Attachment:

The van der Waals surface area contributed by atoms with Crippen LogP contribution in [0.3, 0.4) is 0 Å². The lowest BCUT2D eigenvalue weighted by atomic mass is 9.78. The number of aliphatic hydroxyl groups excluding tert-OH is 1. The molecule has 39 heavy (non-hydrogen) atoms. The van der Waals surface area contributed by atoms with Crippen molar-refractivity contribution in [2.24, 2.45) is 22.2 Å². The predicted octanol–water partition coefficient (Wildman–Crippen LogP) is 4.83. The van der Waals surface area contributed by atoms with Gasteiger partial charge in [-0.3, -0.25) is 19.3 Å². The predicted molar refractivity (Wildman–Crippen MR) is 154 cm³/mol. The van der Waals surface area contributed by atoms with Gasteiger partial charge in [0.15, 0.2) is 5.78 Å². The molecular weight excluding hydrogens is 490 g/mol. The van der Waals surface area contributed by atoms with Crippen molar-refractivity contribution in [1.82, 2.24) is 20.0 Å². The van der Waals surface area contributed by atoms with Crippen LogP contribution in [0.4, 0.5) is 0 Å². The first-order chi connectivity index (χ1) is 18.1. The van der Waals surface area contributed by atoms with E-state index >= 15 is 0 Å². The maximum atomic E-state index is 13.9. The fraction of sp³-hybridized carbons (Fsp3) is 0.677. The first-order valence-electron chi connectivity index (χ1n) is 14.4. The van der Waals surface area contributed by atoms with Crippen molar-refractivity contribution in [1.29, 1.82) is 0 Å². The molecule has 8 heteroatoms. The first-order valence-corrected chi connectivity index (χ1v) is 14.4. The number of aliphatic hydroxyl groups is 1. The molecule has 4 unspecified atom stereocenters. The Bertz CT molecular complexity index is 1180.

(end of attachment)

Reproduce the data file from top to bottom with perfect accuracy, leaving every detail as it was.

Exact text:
The van der Waals surface area contributed by atoms with Crippen LogP contribution in [0.3, 0.4) is 0 Å². The lowest BCUT2D eigenvalue weighted by atomic mass is 9.78. The number of aliphatic hydroxyl groups excluding tert-OH is 1. The molecule has 39 heavy (non-hydrogen) atoms. The van der Waals surface area contributed by atoms with Crippen molar-refractivity contribution in [2.24, 2.45) is 22.2 Å². The predicted octanol–water partition coefficient (Wildman–Crippen LogP) is 4.83. The van der Waals surface area contributed by atoms with Gasteiger partial charge in [-0.3, -0.25) is 19.3 Å². The predicted molar refractivity (Wildman–Crippen MR) is 154 cm³/mol. The van der Waals surface area contributed by atoms with Gasteiger partial charge in [0.15, 0.2) is 5.78 Å². The molecular weight excluding hydrogens is 490 g/mol. The van der Waals surface area contributed by atoms with Crippen molar-refractivity contribution in [1.82, 2.24) is 20.0 Å². The van der Waals surface area contributed by atoms with Crippen LogP contribution in [0.4, 0.5) is 0 Å². The first-order chi connectivity index (χ1) is 18.1. The van der Waals surface area contributed by atoms with E-state index >= 15 is 0 Å². The maximum atomic E-state index is 13.9. The fraction of sp³-hybridized carbons (Fsp3) is 0.677. The first-order valence-electron chi connectivity index (χ1n) is 14.4. The van der Waals surface area contributed by atoms with Crippen molar-refractivity contribution in [1.29, 1.82) is 0 Å². The molecule has 8 heteroatoms. The first-order valence-corrected chi connectivity index (χ1v) is 14.4. The number of aliphatic hydroxyl groups is 1. The molecule has 4 unspecified atom stereocenters. The Bertz CT molecular complexity index is 1180.